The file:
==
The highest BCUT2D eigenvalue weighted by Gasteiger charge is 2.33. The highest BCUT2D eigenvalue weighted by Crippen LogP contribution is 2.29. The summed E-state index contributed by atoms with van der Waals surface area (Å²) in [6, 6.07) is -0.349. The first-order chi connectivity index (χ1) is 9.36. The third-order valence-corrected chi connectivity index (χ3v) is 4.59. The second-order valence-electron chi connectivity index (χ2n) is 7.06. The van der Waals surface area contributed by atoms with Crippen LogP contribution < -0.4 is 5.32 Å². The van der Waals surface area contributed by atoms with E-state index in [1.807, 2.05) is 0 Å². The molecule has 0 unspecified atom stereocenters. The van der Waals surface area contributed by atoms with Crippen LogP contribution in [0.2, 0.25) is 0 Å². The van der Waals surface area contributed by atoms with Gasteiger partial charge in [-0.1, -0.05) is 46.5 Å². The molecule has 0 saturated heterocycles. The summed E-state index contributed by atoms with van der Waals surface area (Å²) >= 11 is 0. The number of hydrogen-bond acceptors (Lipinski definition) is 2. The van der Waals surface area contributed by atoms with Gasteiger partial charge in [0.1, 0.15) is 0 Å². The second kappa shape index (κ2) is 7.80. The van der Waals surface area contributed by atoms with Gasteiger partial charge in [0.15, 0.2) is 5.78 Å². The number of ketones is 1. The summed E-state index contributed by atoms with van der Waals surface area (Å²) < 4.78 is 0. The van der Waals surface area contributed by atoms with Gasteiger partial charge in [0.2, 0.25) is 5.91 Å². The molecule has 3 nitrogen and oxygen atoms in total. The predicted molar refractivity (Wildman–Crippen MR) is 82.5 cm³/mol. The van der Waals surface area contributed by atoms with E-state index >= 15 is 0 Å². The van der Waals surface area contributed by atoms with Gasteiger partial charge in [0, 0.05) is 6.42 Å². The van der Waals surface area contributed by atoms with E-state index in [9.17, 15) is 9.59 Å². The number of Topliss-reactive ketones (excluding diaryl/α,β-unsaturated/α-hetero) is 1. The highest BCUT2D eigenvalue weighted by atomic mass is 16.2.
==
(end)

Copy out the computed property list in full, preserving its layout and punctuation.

The highest BCUT2D eigenvalue weighted by Gasteiger charge is 2.33. The highest BCUT2D eigenvalue weighted by Crippen LogP contribution is 2.29. The summed E-state index contributed by atoms with van der Waals surface area (Å²) in [6, 6.07) is -0.349. The first-order chi connectivity index (χ1) is 9.36. The third-order valence-corrected chi connectivity index (χ3v) is 4.59. The second-order valence-electron chi connectivity index (χ2n) is 7.06. The van der Waals surface area contributed by atoms with Crippen LogP contribution < -0.4 is 5.32 Å². The van der Waals surface area contributed by atoms with E-state index in [1.807, 2.05) is 0 Å². The molecule has 0 unspecified atom stereocenters. The van der Waals surface area contributed by atoms with Crippen LogP contribution in [0.2, 0.25) is 0 Å². The van der Waals surface area contributed by atoms with Gasteiger partial charge in [-0.1, -0.05) is 46.5 Å². The molecule has 0 saturated heterocycles. The summed E-state index contributed by atoms with van der Waals surface area (Å²) >= 11 is 0. The number of hydrogen-bond acceptors (Lipinski definition) is 2. The van der Waals surface area contributed by atoms with Gasteiger partial charge in [0.1, 0.15) is 0 Å². The second kappa shape index (κ2) is 7.80. The van der Waals surface area contributed by atoms with Gasteiger partial charge in [0.15, 0.2) is 5.78 Å². The number of ketones is 1. The summed E-state index contributed by atoms with van der Waals surface area (Å²) < 4.78 is 0. The van der Waals surface area contributed by atoms with Gasteiger partial charge in [0.2, 0.25) is 5.91 Å². The molecule has 3 nitrogen and oxygen atoms in total. The predicted molar refractivity (Wildman–Crippen MR) is 82.5 cm³/mol. The van der Waals surface area contributed by atoms with E-state index >= 15 is 0 Å². The van der Waals surface area contributed by atoms with Gasteiger partial charge in [0, 0.05) is 6.42 Å². The van der Waals surface area contributed by atoms with E-state index in [9.17, 15) is 9.59 Å². The number of Topliss-reactive ketones (excluding diaryl/α,β-unsaturated/α-hetero) is 1. The highest BCUT2D eigenvalue weighted by atomic mass is 16.2.